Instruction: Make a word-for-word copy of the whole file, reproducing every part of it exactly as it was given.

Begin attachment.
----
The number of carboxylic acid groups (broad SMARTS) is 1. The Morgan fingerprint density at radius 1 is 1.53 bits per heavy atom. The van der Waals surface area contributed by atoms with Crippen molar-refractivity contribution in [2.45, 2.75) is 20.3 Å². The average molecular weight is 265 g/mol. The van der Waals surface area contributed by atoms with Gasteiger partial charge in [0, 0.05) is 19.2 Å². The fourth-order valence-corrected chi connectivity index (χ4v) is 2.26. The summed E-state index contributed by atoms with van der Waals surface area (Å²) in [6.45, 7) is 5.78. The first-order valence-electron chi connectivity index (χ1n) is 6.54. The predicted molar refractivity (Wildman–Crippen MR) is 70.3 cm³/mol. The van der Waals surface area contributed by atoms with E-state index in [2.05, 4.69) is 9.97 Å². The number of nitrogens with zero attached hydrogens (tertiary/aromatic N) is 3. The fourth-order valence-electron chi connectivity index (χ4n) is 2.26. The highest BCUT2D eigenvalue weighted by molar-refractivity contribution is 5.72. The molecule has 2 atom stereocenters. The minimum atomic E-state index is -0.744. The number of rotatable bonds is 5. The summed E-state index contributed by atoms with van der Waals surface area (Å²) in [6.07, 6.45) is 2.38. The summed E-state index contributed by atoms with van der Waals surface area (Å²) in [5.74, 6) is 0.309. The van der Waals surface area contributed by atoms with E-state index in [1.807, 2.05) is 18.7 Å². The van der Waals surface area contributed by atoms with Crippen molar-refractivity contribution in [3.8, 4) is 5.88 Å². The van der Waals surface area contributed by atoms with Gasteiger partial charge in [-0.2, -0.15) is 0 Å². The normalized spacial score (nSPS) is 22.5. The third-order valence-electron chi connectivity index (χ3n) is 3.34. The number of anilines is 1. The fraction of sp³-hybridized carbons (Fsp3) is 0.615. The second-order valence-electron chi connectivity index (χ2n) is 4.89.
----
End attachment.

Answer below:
The number of carboxylic acid groups (broad SMARTS) is 1. The Morgan fingerprint density at radius 1 is 1.53 bits per heavy atom. The van der Waals surface area contributed by atoms with Crippen molar-refractivity contribution in [2.45, 2.75) is 20.3 Å². The average molecular weight is 265 g/mol. The van der Waals surface area contributed by atoms with Gasteiger partial charge in [0, 0.05) is 19.2 Å². The fourth-order valence-corrected chi connectivity index (χ4v) is 2.26. The summed E-state index contributed by atoms with van der Waals surface area (Å²) in [6.45, 7) is 5.78. The first-order valence-electron chi connectivity index (χ1n) is 6.54. The predicted molar refractivity (Wildman–Crippen MR) is 70.3 cm³/mol. The van der Waals surface area contributed by atoms with E-state index in [2.05, 4.69) is 9.97 Å². The number of nitrogens with zero attached hydrogens (tertiary/aromatic N) is 3. The fourth-order valence-electron chi connectivity index (χ4n) is 2.26. The highest BCUT2D eigenvalue weighted by molar-refractivity contribution is 5.72. The molecule has 2 atom stereocenters. The minimum atomic E-state index is -0.744. The number of rotatable bonds is 5. The summed E-state index contributed by atoms with van der Waals surface area (Å²) in [6.07, 6.45) is 2.38. The summed E-state index contributed by atoms with van der Waals surface area (Å²) in [5.74, 6) is 0.309. The van der Waals surface area contributed by atoms with E-state index in [1.807, 2.05) is 18.7 Å². The van der Waals surface area contributed by atoms with Crippen molar-refractivity contribution in [3.8, 4) is 5.88 Å². The van der Waals surface area contributed by atoms with Gasteiger partial charge in [-0.2, -0.15) is 0 Å². The normalized spacial score (nSPS) is 22.5. The third-order valence-electron chi connectivity index (χ3n) is 3.34. The number of anilines is 1. The fraction of sp³-hybridized carbons (Fsp3) is 0.615. The second-order valence-electron chi connectivity index (χ2n) is 4.89.